By any normal standards, a movie opening with $70.8 million in three days would be a pretty big success. So, before we get into what this means for the Shrek franchise, let's talk that number in cold detail for a minute. First of all, it gives the fourth Shrek picture a pretty solid 3.4x weekend multiplier, which was superior to the 3.1x scored by Shrek the Third over its opening weekend. Second of all, in the grand scheme of animated films, it is still the fourth-biggest opening weekend for a cartoon, behind only Shrek 3 ($121 million), Shrek 2 ($108 million), and The Simpsons ($74 million). Also, for what it's worth, it's the fifth-biggest opening weekend for a 'fourth chapter' in box office history, behind Harry Potter and the Goblet of Fire ($102 million), Indiana Jones and the Kingdom of the Crystal Skull ($101 million), X-Men Origins: Wolverine ($85 million), and Fast and Furious ($71 million). Of course, if you glance at the numbers posted by the previous two Shrek sequels, you start to see the reason for concern. Come what may, anytime a sequel opens with $50 million less than the prior installment, that's generally a bad thing. Shrek Forever After just made less on its opening weekend than Shrek 2 made on its second weekend ($72.1 million).
Despite bad press going into the weekend about the growing cost of 3D and IMAX 3D ticket prices in the midst of a recession (in New York City, IMAX 3D tickets ran $20 a pop), the majority of audience members still felt the need to splurge, with 61% of all tickets being sold in a 'premium' format. Demographically, the film played 59% female and 56% under 25 years old. For what it's worth, the film earned an 'A' from Cinema Score. This was obviously a franchise that had been burned by the prior mediocre entry. Of course, the confused marketing (which basically switched the title a month before release) didn't help either. The main tagline, 'What the Shrek just happened?' meant nothing to those who didn't already know the It's A Wonderful Life storyline of said sequel. Plus, the pun in said tagline probably wasn't a favorite for parents to explain (nice job advertising your PG-rated family-film with a pun-variation on the R-rated phrase 'what the f-ck just happened?'). While the previous Shrek films had long-legged runs ($42m opening weekend-to-$267m total and $108m opening weekend-to-$441m total respectively), the third picture made just 2.6x its opening weekend, ending up with $322 million. As I mentioned yesterday, the comparative franchise collapse on display is almost identical to Batman & Robin in June 1997. Adjusted for inflation, the Batman & Robin figures (original numbers - $42m opening, $107m domestic finish) would be scarily reminiscent of where Shrek Forever After could be headed (adjusted for inflation - $74m opening, $185m domestic finish).
Yes, it benefits from 3D and IMAX 3D ticket prices and the relative consistency of those screens (which Dreamworks will keep until June 18th), so a better multiplier than Shrek the Third is not out of the question. Still, all three prior Shrek pictures opened on the same weekend (which is in itself impressive), so they all had the holiday advantage. Shrek grossed more on its second weekend than its first, and Shrek 2 set a record for biggest non-opening weekend at the time. But there is no reason to presume that Shrek: The Final Chapter will perform significantly better than the prior sequels. The third picture had a 2.66x weekend-to-total multiplier, which would give the fourth Shrek picture just $189 million in domestic totals. That's no flop, but it would put the Dreamworks cartoon short of Monsters Vs. Aliens ($198 million), Madagascar ($193 million), How to Train Your Dragon ($210 million and counting), and Kung Fu Panda ($215 million). Obviously, the film could earn better word of mouth than the not-that-bad third film, and Marmaduke (June 4th) can only do so much damage before Toy Story 3 opens on the 18th of June. Still, in this day and age, even a $60 million+ opening will struggle to make it to $200 million, as Quantum of Solace, Madagascar 2, Twilight, and Fast and Furious demonstrate. Point being, unless overseas numbers explode, Shrek: The Final Chapter will live up to its name as a series finale.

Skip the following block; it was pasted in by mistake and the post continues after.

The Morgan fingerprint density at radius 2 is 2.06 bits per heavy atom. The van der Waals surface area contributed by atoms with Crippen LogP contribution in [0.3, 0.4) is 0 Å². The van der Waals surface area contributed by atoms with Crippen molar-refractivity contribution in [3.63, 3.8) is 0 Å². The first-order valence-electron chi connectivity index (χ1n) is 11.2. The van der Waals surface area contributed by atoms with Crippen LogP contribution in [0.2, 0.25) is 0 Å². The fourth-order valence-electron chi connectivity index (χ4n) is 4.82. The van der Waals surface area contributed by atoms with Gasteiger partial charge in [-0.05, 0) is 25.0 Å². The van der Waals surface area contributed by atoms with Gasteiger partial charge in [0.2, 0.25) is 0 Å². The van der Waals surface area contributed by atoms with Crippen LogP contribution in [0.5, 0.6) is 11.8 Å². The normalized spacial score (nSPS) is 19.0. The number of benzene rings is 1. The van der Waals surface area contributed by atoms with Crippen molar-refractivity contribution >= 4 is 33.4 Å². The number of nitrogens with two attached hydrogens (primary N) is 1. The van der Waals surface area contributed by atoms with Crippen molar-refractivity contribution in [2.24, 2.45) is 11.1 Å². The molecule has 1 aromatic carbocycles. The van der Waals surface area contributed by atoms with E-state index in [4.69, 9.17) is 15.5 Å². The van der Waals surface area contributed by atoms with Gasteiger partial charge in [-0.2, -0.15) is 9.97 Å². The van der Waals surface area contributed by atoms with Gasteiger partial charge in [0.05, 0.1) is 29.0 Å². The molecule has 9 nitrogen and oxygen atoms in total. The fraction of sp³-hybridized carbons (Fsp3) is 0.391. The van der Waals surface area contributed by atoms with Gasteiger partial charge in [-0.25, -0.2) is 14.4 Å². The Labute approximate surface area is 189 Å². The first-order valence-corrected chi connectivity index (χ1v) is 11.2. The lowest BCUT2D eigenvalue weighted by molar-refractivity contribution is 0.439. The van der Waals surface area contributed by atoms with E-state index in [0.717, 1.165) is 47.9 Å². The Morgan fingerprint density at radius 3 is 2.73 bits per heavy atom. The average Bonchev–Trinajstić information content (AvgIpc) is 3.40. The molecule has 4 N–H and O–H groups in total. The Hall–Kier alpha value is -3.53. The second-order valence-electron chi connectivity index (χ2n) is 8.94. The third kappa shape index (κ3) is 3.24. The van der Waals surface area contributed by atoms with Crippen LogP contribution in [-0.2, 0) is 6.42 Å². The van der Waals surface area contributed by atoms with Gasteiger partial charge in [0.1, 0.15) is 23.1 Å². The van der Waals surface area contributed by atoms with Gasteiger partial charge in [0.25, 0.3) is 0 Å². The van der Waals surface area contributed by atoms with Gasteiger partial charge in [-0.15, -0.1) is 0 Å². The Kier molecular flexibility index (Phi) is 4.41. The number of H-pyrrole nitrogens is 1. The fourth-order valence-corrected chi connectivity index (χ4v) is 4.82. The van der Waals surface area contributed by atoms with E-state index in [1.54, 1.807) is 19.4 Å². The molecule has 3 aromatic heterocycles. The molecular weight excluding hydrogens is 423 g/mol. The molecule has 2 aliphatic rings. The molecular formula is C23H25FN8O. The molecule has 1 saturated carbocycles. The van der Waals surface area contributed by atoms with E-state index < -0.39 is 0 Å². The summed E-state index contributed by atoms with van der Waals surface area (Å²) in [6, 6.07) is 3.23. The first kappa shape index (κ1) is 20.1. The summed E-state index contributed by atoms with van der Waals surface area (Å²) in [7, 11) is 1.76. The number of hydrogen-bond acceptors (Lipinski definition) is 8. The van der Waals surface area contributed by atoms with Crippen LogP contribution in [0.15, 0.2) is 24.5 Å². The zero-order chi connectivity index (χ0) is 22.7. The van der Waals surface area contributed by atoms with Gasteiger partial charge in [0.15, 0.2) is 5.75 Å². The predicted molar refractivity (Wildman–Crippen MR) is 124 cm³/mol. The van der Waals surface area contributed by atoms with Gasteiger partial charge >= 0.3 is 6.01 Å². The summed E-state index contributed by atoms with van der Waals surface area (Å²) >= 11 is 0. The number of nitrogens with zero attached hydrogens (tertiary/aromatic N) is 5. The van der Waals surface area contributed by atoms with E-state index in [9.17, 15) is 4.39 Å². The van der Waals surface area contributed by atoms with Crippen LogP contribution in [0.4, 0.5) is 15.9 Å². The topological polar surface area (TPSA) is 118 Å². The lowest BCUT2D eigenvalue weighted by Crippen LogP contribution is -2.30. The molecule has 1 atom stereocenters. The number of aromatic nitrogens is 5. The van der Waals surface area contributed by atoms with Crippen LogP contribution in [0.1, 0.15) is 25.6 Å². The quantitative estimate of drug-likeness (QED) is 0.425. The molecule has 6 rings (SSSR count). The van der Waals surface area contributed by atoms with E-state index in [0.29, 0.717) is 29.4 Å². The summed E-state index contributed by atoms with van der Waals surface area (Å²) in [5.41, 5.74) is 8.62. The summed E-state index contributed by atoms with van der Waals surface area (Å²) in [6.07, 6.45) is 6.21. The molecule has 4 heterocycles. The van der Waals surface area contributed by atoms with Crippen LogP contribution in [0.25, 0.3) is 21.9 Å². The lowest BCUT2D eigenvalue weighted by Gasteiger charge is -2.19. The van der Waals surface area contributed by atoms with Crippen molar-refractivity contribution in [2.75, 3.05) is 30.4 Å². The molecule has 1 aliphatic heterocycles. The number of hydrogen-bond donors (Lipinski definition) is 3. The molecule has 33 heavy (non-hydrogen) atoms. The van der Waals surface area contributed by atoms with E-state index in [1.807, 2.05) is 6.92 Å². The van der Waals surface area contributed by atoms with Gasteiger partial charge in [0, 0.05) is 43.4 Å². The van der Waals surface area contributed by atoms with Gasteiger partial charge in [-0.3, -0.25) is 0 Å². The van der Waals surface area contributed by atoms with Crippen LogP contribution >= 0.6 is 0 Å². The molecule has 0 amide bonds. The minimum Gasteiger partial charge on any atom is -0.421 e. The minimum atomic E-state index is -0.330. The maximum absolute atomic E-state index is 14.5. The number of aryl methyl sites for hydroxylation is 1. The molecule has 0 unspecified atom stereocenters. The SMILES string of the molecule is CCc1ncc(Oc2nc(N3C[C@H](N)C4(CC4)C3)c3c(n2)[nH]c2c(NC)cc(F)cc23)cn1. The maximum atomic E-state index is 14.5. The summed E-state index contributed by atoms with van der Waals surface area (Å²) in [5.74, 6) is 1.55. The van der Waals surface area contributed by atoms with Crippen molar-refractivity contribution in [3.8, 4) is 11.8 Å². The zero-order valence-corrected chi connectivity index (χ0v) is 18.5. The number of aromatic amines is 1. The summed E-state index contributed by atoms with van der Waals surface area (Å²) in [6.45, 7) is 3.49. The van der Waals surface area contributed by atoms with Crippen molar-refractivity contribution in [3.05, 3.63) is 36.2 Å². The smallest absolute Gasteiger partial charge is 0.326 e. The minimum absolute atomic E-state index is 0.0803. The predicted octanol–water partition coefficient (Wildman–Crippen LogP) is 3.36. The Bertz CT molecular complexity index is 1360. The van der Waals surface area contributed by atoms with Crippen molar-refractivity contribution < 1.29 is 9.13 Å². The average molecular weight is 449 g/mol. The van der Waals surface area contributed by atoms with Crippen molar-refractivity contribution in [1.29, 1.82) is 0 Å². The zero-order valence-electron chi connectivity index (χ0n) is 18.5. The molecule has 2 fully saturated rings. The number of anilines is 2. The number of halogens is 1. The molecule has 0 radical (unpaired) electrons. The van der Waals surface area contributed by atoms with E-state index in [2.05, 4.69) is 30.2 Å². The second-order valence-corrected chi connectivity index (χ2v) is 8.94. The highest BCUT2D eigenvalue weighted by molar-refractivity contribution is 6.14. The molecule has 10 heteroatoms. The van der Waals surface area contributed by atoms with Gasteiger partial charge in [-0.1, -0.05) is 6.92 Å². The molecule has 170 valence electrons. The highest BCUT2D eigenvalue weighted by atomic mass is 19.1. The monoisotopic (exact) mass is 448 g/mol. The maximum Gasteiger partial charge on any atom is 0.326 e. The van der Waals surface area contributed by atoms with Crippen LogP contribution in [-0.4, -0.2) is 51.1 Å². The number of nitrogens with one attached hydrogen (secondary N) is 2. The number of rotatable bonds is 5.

The other major opening was a complete and utter loss. Even at a cost of just $10 million, the Saturday Night Live comedy MacGruber is a box office flop with just $4 million over opening weekend. The marketing was all over the map with this one. Universal marketing once again dropped the ball. Despite debuting at the SXSW Film Festival to rave reviews, Universal and Rogue hid this picture till the night before opening day, and then kicked themselves when the finished product did in fact garner satisfactory notices. As I wrote yesterday, why the hell did they hide this from critics? Once again, if your movie is good (or at least gets the job done), why not let those who read reviews know that? MacGruber isn't great , but it has solid laughs and doesn't overstay its welcome. It's not nearly as ambitious or disciplined as Austin Powers: International Man of Mystery, can't decide whether its lead character is a master spy or a bumbling idiot, and it doesn't use Val Kilmer nearly enough. But I digress, I guess the big mystery, why did Universal, Rogue, and Relativity move this one into the heart of summer (which implied that it was good) and then more or less hide the movie (which implied that it was bad)? With an R-rating, the marketing team pretty much had to hide most of the punchlines, but the material that was released to non-online sources made the film feel like something aimed at twelve-year old boys, whom of course could not technically buy tickets to said comedy. Regardless, the film was pretty cheap and I imagine it will find a cult audience on DVD.
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